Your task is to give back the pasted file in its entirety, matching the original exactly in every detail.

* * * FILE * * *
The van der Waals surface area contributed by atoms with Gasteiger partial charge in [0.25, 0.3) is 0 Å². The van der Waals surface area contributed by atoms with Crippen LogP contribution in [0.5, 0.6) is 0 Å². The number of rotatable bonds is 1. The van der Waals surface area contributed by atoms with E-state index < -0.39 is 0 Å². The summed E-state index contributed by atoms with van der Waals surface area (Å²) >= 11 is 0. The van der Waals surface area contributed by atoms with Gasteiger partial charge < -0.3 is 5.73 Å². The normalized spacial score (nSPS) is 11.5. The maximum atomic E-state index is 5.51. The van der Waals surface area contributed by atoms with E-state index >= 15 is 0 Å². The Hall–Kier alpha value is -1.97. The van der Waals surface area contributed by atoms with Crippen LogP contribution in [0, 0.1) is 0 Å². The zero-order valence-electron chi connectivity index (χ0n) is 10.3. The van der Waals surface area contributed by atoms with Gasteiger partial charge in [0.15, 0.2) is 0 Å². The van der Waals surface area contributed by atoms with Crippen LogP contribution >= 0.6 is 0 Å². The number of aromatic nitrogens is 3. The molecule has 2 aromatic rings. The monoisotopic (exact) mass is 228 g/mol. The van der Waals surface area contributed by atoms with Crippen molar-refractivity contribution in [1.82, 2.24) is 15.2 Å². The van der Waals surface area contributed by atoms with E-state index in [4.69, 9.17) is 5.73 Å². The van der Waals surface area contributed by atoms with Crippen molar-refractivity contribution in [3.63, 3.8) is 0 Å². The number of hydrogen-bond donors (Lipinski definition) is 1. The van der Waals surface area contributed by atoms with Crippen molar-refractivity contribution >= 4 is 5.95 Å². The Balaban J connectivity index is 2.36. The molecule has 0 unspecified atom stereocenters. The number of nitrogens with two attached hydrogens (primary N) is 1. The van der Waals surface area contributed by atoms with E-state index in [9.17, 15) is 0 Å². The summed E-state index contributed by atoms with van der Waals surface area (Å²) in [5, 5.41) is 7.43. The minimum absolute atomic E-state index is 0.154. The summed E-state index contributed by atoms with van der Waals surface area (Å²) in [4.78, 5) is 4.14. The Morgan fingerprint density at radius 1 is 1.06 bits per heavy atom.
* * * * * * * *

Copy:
The van der Waals surface area contributed by atoms with Gasteiger partial charge in [0.25, 0.3) is 0 Å². The van der Waals surface area contributed by atoms with Crippen LogP contribution in [0.5, 0.6) is 0 Å². The number of rotatable bonds is 1. The van der Waals surface area contributed by atoms with E-state index < -0.39 is 0 Å². The summed E-state index contributed by atoms with van der Waals surface area (Å²) >= 11 is 0. The van der Waals surface area contributed by atoms with Gasteiger partial charge < -0.3 is 5.73 Å². The normalized spacial score (nSPS) is 11.5. The maximum atomic E-state index is 5.51. The van der Waals surface area contributed by atoms with E-state index >= 15 is 0 Å². The Hall–Kier alpha value is -1.97. The van der Waals surface area contributed by atoms with Crippen LogP contribution in [0, 0.1) is 0 Å². The zero-order valence-electron chi connectivity index (χ0n) is 10.3. The van der Waals surface area contributed by atoms with Gasteiger partial charge in [0.15, 0.2) is 0 Å². The van der Waals surface area contributed by atoms with Crippen LogP contribution >= 0.6 is 0 Å². The number of aromatic nitrogens is 3. The molecule has 2 aromatic rings. The monoisotopic (exact) mass is 228 g/mol. The van der Waals surface area contributed by atoms with Crippen molar-refractivity contribution in [1.82, 2.24) is 15.2 Å². The van der Waals surface area contributed by atoms with E-state index in [4.69, 9.17) is 5.73 Å². The van der Waals surface area contributed by atoms with Crippen molar-refractivity contribution in [3.63, 3.8) is 0 Å². The number of hydrogen-bond donors (Lipinski definition) is 1. The van der Waals surface area contributed by atoms with Crippen molar-refractivity contribution >= 4 is 5.95 Å². The Balaban J connectivity index is 2.36. The molecule has 0 unspecified atom stereocenters. The number of nitrogens with two attached hydrogens (primary N) is 1. The van der Waals surface area contributed by atoms with E-state index in [9.17, 15) is 0 Å². The summed E-state index contributed by atoms with van der Waals surface area (Å²) in [5, 5.41) is 7.43. The minimum absolute atomic E-state index is 0.154. The summed E-state index contributed by atoms with van der Waals surface area (Å²) in [4.78, 5) is 4.14. The Morgan fingerprint density at radius 1 is 1.06 bits per heavy atom.